Exploring the Modern Notion of the Separation between Church and State Despite claims that America is a nation with a long and valued tradition of separation between church and state, the roots of this supposed separation inextricably lie within Christianity, rendering the proverbial wall of separation inherently, though perhaps not irrevocably, weak. America’s founding fathers may never have intended for church and state to be entirely independent of one another, as they undoubtedly, and indeed unfortunately, equated morality with religiosity. In building only a one-way wall, or a means of protecting religion from government without protecting government, and by extension the American people, from religion, politicians and voters alike have precluded the nation from becoming a truly tolerant participant on the global stage. In order for America to excel in this modern age of constant communication and fervent respect of world cultures, a newly formidable, two-way wall between church and state must be permanently erected.
Founding Separation America’s founding fathers sought to protect Americans from religious persecution similar to that which was experienced by the Puritans of England who would not willingly subscribe to the ideology asserted by the Anglican Church. In his article entitled “Wall of Separation Between Church and State”, author Judd Patton writes that “the purpose of the First Amendment was not to protect Americans, its institutions, its leaders, or the “public arena” from religion, it was to protect religion from government intrusion!....The intent of the First Amendment could never have been to separate Church and State in the sense of keeping religion and morality out of the halls of government” (Retrieved 7/8/09). Never did America’s founding fathers perceive religion as a threat to freedom. Conversely, the handful of men who both transcribed as well as signed the Constitution viewed religion as the effective backbone of order and morality.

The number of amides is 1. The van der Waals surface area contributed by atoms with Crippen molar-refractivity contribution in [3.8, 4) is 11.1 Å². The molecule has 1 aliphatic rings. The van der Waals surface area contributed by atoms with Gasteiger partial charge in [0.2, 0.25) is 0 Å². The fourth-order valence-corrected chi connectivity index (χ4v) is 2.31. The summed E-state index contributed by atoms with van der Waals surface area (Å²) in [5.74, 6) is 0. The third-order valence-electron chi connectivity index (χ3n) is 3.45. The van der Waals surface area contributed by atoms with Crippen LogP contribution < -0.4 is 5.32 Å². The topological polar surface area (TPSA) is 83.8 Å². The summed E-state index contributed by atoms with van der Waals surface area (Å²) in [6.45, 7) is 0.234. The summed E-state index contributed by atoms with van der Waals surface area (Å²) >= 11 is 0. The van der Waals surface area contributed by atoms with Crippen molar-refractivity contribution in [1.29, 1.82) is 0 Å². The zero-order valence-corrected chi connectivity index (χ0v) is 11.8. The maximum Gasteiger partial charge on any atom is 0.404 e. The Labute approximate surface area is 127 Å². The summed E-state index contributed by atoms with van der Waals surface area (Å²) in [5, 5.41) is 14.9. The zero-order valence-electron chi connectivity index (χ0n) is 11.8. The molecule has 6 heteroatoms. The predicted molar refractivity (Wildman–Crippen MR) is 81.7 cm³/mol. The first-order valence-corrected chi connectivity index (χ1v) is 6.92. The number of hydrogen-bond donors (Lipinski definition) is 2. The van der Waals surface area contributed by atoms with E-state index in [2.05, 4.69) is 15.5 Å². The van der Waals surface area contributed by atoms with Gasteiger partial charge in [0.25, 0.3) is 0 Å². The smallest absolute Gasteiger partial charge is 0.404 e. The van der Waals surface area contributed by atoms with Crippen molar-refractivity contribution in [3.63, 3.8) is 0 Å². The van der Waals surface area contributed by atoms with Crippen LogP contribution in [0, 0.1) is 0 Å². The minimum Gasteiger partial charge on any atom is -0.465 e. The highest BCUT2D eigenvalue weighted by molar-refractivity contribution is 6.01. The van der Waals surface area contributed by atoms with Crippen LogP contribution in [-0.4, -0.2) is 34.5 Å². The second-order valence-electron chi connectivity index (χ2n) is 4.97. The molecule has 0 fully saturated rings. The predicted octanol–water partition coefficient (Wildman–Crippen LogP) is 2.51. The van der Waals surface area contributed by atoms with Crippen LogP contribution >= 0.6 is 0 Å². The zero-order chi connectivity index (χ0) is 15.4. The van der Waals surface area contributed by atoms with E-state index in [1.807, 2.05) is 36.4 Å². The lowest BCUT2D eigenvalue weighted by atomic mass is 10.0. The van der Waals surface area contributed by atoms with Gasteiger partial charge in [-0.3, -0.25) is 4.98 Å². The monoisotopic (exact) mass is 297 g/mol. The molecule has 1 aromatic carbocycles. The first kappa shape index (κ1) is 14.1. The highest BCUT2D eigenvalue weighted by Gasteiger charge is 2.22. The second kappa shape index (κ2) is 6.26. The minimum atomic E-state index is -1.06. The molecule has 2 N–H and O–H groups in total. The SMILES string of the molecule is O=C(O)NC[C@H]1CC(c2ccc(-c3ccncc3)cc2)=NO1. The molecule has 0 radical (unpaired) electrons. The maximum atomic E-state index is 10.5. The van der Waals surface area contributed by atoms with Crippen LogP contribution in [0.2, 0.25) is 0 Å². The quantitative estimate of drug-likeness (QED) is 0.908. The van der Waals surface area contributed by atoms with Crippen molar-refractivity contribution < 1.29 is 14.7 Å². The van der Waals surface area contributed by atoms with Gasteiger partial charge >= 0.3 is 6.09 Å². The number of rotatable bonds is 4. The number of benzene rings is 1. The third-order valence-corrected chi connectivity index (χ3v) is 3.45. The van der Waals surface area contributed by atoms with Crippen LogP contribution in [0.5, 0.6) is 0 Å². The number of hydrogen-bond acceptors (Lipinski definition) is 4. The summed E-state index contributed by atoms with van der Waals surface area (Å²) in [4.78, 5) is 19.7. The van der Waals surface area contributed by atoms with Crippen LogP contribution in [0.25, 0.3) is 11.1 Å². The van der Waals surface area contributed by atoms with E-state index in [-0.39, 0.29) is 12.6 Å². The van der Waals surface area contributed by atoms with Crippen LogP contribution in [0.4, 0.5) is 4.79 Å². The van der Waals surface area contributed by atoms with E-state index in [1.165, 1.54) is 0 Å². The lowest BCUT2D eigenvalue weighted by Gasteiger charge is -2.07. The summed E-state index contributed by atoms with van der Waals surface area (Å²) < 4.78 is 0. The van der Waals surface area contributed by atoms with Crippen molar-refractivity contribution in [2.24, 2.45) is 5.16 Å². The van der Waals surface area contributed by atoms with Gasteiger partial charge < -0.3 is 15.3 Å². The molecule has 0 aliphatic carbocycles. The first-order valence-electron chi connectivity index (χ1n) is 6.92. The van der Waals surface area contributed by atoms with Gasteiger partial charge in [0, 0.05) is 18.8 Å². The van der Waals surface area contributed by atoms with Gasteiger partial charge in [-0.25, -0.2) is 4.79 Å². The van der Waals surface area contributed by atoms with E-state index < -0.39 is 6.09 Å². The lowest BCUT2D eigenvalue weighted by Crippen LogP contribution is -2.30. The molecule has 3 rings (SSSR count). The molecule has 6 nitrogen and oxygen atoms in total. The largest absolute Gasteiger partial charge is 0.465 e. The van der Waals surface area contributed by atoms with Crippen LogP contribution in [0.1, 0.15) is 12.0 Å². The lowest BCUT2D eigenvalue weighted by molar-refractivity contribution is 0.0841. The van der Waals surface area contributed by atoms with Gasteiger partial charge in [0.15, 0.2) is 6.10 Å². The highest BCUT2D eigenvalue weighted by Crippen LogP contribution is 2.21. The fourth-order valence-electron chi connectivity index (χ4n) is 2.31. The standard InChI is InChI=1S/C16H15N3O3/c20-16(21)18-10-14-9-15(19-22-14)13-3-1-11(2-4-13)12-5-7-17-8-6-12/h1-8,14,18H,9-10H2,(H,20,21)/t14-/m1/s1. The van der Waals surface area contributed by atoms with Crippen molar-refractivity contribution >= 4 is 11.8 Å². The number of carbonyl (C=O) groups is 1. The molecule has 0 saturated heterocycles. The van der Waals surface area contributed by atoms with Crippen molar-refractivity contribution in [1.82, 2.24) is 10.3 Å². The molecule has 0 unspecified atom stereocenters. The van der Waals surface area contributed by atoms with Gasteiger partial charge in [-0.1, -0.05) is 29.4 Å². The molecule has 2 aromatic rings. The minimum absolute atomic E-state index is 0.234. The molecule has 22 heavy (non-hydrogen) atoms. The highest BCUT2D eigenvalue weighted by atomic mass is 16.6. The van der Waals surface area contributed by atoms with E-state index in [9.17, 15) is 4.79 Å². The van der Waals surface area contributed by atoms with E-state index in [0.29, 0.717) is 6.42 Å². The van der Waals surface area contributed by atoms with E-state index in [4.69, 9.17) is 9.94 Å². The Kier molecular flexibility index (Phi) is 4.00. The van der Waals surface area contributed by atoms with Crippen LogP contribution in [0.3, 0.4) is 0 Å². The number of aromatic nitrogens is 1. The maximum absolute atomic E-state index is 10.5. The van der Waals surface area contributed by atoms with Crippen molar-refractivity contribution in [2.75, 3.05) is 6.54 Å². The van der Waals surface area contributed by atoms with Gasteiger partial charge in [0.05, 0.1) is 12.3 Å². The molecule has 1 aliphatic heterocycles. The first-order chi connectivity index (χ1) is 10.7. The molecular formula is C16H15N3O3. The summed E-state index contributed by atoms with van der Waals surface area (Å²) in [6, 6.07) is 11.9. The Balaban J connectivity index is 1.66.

Equating Morality with Religiosity At the heart of religion’s, or more specifically Christianity’s, continued intrusion into America’s public sector lies the unsupportable fear that lack of strong religiosity is tantamount to lawlessness. In his essay entitled “The Meaning of Religious Liberty”, Matthew Spalding supports this view and writes that “today, it is increasingly evident that there is a close connection between America's deepest social ills and the weakening of religious participation and the abandonment of traditional moral norms taught by religion” (Retrieved on 7/8/09). Yet, Spalding offers little evidence to support this connection. What is diluting the moral pool of America, and, more appropriately, is it not possible to be moral without being Christian? Though the population of America at the time of the Constitution’s ratification was predominantly Christian, the burgeoning diversity prompted by globalization, and subsequent prevalence of other major and minor religions, has rendered the American population the quintessential melting pot of ethnicities, cultures, and spiritual practices. Thus, why should Christianity remain inextricably linked to American government? Presumably, nations that hold Islam or Buddhism as their dominant religion are no less moral than America, as most of them are not in a state of anarchy. Why not proclaim Hinduism the national religion of America? Obviously, with nearly 80% of the American population claiming to be Christian, the answer to this lies in sheer numbers. However, with over 16% of the population claiming to be atheists, a national religion of any kind would undoubtedly, and has already, angered millions. The